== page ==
If you drive along Fremont Street, East of Las Vegas Boulevard you will observe a collection of vintage motels and businesses that time forgot. These endangered properties are some of the last vestiges of mid-century road architecture left in Las Vegas.
For many years Fremont Street was the main drag for teenagers and young adults to cruise in their cars. Many longtime residents remember the days of cruising old Fremont. They would begin at the confluence of Fremont Street and Boulder Highway past the Blue Onion Drive-Up CafÃ©, now the site of the Blue Angel Motel, and head west towards the old Union Pacific Railroad Depot. This tradition continued until Fremont Street was converted into a pedestrian mall. Lower Fremont offers some of the oldest buildings still in existence in Las Vegas. Several small non-de-script buildings date back almost a century. One building in particular just east of the El Cortez parking garage, on the North Side of the street dates back to 1919.
Along lower Fremont spectacular motels dot the landscape. Many of these classic structures are gravely endangered and already many of their signs have been painted over or outright destroyed by overzealous owners attempting to “spruce-up” the properties. The Alicia Motel is a prime example of property owners not realizing the value of these historic signs or the value of using a sign company to refurbish them. When I was curator of the Neon Museum we fought hard for the Lucky Motel sign on Fremont Street only to be out-flanked by a local magician wanting the sign to decorate his living room.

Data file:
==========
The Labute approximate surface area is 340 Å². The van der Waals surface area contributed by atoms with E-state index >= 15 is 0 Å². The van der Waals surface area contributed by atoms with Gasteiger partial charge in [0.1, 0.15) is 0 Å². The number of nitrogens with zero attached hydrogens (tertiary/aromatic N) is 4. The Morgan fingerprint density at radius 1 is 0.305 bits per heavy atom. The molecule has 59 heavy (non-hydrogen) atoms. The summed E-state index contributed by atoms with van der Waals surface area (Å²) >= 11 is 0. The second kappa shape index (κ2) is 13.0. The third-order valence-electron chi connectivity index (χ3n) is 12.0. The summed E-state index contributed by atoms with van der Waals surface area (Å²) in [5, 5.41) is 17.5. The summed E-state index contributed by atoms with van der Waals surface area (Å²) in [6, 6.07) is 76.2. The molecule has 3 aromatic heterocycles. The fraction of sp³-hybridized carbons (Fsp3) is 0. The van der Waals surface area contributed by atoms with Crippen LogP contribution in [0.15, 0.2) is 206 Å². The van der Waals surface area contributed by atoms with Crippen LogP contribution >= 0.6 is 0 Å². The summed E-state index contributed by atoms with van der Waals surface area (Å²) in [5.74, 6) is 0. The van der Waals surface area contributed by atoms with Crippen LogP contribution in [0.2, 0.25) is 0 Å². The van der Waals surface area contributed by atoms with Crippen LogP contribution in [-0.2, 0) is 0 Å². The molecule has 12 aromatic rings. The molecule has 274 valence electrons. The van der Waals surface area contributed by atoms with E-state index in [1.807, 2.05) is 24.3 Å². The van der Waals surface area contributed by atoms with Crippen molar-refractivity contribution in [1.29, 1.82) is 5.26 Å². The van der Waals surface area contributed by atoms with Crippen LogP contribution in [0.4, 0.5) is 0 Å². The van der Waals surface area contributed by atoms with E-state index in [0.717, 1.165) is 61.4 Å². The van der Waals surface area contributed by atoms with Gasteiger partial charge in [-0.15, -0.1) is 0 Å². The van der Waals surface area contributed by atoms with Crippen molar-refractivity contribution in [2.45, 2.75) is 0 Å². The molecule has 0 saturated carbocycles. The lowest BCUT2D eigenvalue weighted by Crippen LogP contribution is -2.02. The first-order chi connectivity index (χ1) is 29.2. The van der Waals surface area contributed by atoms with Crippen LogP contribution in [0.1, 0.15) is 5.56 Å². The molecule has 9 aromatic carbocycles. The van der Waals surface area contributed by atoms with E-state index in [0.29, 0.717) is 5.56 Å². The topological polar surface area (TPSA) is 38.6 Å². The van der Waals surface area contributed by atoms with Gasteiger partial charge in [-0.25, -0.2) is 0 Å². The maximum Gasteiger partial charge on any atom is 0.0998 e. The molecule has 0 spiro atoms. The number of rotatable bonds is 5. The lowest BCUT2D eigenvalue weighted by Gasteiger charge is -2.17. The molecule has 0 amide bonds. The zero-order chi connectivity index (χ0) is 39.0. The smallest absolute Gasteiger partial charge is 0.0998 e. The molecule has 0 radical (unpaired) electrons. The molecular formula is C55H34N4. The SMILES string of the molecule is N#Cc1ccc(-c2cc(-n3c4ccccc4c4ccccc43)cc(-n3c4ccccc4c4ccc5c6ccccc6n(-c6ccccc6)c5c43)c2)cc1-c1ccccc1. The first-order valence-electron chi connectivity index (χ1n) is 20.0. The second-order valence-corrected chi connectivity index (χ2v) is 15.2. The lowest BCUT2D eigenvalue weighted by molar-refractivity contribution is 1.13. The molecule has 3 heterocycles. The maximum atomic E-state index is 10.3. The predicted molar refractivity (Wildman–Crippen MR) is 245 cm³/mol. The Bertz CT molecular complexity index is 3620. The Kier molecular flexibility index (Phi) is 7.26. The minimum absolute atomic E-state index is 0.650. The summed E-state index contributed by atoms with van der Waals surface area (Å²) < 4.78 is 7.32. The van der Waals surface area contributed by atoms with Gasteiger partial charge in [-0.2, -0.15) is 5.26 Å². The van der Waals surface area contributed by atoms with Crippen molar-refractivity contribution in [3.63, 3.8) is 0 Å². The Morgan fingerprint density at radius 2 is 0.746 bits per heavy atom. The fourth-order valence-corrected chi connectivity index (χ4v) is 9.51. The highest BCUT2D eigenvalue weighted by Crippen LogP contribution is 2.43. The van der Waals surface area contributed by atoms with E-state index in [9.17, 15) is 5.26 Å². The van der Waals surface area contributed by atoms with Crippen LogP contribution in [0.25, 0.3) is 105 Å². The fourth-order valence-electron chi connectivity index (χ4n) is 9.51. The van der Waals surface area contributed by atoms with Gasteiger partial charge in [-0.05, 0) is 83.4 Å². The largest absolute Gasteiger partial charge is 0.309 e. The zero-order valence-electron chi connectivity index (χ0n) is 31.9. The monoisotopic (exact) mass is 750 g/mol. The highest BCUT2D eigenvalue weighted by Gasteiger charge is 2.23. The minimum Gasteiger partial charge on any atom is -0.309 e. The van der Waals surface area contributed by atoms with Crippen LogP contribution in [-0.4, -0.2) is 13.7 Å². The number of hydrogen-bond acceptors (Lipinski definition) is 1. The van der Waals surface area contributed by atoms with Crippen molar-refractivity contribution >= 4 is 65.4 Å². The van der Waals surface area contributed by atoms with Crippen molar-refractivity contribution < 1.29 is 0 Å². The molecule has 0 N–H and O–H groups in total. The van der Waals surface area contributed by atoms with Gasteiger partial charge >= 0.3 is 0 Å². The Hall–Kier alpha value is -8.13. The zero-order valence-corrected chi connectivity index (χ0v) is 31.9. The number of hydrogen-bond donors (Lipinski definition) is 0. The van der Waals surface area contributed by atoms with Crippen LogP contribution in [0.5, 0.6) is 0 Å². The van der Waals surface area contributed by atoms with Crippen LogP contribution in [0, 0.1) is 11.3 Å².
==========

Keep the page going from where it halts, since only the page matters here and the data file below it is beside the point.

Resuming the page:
As you continue driving East on Fremont past Charleston, Fremont becomes Boulder Highway. Along boulder highway there is collection of mid-century buildings; motels like the Lucky Cuss and old auto dealerships can still be seen. The former Oldsmobile dealership with its winged roof line and the slanted oval roof of the Chrysler dealership are classic examples. These buildings are also in danger of being demolished. Sadly precedent has already been set in the area after the closing and subsequent demolition of the famed Green Shack. Luckily the original sign resides in the Neon Museum Boneyard. Enjoy the drive… -Brian Paco Alvarez
(note: Thank you so much to Brian for this reader contribution! Brian Paco Alvarez is the curator of the Las Vegas News Bureau, a life time resident of the Downtown Las Vegas area, a great friend, and in incredible resource for historical content, current events, and ‘super-deep inside scoops’ on everything Las Vegas. We hope to see a few minor metaphorical road blocks cleared up soon so you can read his amazing insights on a more regular basis! – Steve Christmas)
Photo Attribution to A Very Interesting blogger and modernist Charles Phoenix